FPGA Digital to Analogue Converter (DAC)
If you were to look at the 2Qute from a distance it would be easy to believe that its quality is not up to much, given its somewhat simple and clean appearance. Also how can a quality DAC work well in a very small box, when lots of branded HiFi DACs occupy half or full width cases. In this review article I appraise the Chord 2Qute DAC in comparison to the newer Qutest DAC and unto itself.
The Chord breaks from tradition in this sense. However get up close and personal and any such worries about this not being a proper stand-alone DAC for use in two channel systems, are firmly laid to rest. The metal machined casing, which comes in silver or black, has been luxuriously milled from aluminium and the top plate fits very flush with the lower casing, secured by hex bolts. It looks like a device that a deep sea diver might need to venture into the ocean with, such is its fastidious machined look, which is to the 2Qute’s considerable strength, for rigidity and solidity in HiFi use. Being built to last is a breath of fresh air considering many consumer electronics products available today don’t live up to this mantra.
Look further and you notice the top glass disc is actually a window to look into it’s inner electronics. Much like thick glass spectacles can make someone appear to have very big eyeballs, the 2Qute similarly makes things look bigger on the other side of the glass. I can make out the words printed on the circuit board inside; “Chord 2Qute DAC – 4E Pulse Array, 26,368 Tap WTA Filter designed by Rob Watts”. Very interesting and unusual indeed. I too like the way that Chord use play on words names for their products – leaving you wondering what the next product might be called. Could we have the “Meet-Qute” or “Quteness” perhaps? Incidentally “Chordette” is milled into the top casing denoting the 2Qute’s origins from this line of products. The design of Chord products are often basic looking or visually busy on higher spec products, which is a matter of taste more than anything.
In referring to the Chord specification, the 2Qute is described as an entry level DAC for use in 2 channel hi-fi systems which is a development of the Qute EX DAC. It shares its chassis, and bringing the original Hugo’s FPGA Spartan 6 DAC technology, seen in the glass window of the 2Qute too, into an affordable stand-alone unit. The Hugo portable DAC and headphone amplifier was replaced by the Hugo 2 following its January 2017 launch at CES, with the 2Qute continuing in production for 2 channel based HiFi applications. Chord also say the 2Qute boasts astonishingly low distortion levels of 0.0003% too.
The 2Qute utilises a FPGA DAC which stands for Field Programmable Gate Array. Instead of using off the shelf DAC chips Chord believe in using programmable DACs. In layman’s terms FPGA is a ‘sea of gates or taps’ to which code is programmed, and the 2Qute has over 26,000 of them as mentioned.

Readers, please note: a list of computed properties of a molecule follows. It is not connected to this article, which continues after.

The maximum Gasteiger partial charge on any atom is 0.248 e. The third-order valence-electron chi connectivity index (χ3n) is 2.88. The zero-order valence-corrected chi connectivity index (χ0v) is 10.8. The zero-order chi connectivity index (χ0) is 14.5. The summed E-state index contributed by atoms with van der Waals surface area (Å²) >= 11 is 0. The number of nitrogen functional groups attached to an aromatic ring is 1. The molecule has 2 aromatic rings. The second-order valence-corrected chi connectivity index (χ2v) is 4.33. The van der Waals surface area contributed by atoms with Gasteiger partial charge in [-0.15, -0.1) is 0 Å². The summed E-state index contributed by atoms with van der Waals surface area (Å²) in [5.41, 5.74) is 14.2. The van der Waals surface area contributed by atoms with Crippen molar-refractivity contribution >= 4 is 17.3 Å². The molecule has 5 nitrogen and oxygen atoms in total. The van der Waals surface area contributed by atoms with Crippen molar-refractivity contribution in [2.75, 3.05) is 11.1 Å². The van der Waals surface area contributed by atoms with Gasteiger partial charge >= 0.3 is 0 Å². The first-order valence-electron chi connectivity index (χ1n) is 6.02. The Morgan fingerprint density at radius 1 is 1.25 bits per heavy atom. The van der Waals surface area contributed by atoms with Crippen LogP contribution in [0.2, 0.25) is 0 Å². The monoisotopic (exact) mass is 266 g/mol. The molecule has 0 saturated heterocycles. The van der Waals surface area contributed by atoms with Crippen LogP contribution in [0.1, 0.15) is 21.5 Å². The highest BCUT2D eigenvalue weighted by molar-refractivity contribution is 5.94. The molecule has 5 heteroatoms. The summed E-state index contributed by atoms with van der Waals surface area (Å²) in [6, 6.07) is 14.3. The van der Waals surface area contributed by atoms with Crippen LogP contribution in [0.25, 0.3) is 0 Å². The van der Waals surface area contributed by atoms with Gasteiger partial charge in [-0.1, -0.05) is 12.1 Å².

It doesn’t have a headphone output like the Hugo, its a simple three input DAC. It has a BNC Coaxial input, a Toslink/Optical input and an asynchronous USB B 2.0 which has galvanic isolation, with a rear input switch to toggle between them. I thought this switch is a bit lacking ; a nice input button would have been nicer. Both coaxial and USB inputs offer support for up to 32bit/384kHz audio and the Toslink/Optical input up to 24bit/192KHz material. You’ll only need software drivers for sending content to the 2Qute’s USB input when using Windows PCs, with Apple and Android devices not needing drivers. A common state of affairs; however the instructions are clear on how to install the driver software on Windows PCs, which are downloadable from the Chord Electronics website. Galvanic isolation is a technique for separating circuits to eliminate stray currents and on USB it means the input is much quieter than a standard input.
The 2Qute supports up to double rate DSD128 over coaxial or USB with DSD64 supported on all inputs, all via DSD over PCM (DoP). As most commercially available DSD available to download online is in DSD64 and DSD128 variants, the 2Qute will be flexible to needs.
In connecting up to power there is a wall-wart device but the instructions are very clear that the unit has been designed to be used with the power permanently on using this AC power adapter supplied. The manual politely warns that using a non genuine power adapter may void the warranty. In turning on, an LED permanently shines through the glass screen according to the colour of the input selected – red for coaxial, green for optical and white for USB. This makes the 2Qute a focal point of your HiFi. Playing music at different sample rates makes the 2Qute’s other LED illuminate in a different colour, with the manual providing a key of what colours are related to which sample rates. DSD content has its own colour and because of the light of the coloured LED refracting onto the glass window, the window lights up very vividly particularly when viewed from a side angle. This again is a nice touch making the 2Qute take on an interestingly mysterious look during late night listening in a dimly lit room. People have remarked to me; “What is that?” Maybe it takes its design cues from HAL the computer, in ‘2001: A Space Odyssey’ which I’ve used as an analogy before.
There are single ended RCA phono outputs for connecting up to your amplifier or preamplifier and on the underside of the 2Qute are eight sorbothane sticky rubber feet which allow it to sit flat and well isolated in your rack. You can use a BNC adapter for coaxial digital cables to connect up the 2Qute over coaxial to the BNC plug. Assuming you aren’t familiar with this type of connection and own RCA coaxial digital cables. Alternatively buy a proprietary cable with BNC terminations.